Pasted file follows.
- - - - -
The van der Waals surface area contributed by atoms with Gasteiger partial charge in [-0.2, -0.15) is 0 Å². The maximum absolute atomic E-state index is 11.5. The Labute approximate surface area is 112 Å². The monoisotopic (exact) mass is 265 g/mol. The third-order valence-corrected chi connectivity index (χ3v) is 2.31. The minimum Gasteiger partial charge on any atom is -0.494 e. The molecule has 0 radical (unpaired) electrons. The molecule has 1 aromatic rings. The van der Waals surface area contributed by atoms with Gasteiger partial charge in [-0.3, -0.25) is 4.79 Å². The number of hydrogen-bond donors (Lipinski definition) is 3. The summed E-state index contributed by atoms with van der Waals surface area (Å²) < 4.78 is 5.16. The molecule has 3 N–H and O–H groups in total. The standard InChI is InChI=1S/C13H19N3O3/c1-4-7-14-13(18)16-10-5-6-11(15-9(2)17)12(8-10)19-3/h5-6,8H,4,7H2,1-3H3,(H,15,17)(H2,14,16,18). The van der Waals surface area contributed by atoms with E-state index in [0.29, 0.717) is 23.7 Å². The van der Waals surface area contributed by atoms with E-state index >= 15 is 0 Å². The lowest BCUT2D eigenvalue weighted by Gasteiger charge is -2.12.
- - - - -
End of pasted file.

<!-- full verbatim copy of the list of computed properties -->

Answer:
The van der Waals surface area contributed by atoms with Gasteiger partial charge in [-0.2, -0.15) is 0 Å². The maximum absolute atomic E-state index is 11.5. The Labute approximate surface area is 112 Å². The monoisotopic (exact) mass is 265 g/mol. The third-order valence-corrected chi connectivity index (χ3v) is 2.31. The minimum Gasteiger partial charge on any atom is -0.494 e. The molecule has 0 radical (unpaired) electrons. The molecule has 1 aromatic rings. The van der Waals surface area contributed by atoms with Gasteiger partial charge in [-0.3, -0.25) is 4.79 Å². The number of hydrogen-bond donors (Lipinski definition) is 3. The summed E-state index contributed by atoms with van der Waals surface area (Å²) < 4.78 is 5.16. The molecule has 3 N–H and O–H groups in total. The standard InChI is InChI=1S/C13H19N3O3/c1-4-7-14-13(18)16-10-5-6-11(15-9(2)17)12(8-10)19-3/h5-6,8H,4,7H2,1-3H3,(H,15,17)(H2,14,16,18). The van der Waals surface area contributed by atoms with E-state index in [0.29, 0.717) is 23.7 Å². The van der Waals surface area contributed by atoms with E-state index >= 15 is 0 Å². The lowest BCUT2D eigenvalue weighted by Gasteiger charge is -2.12.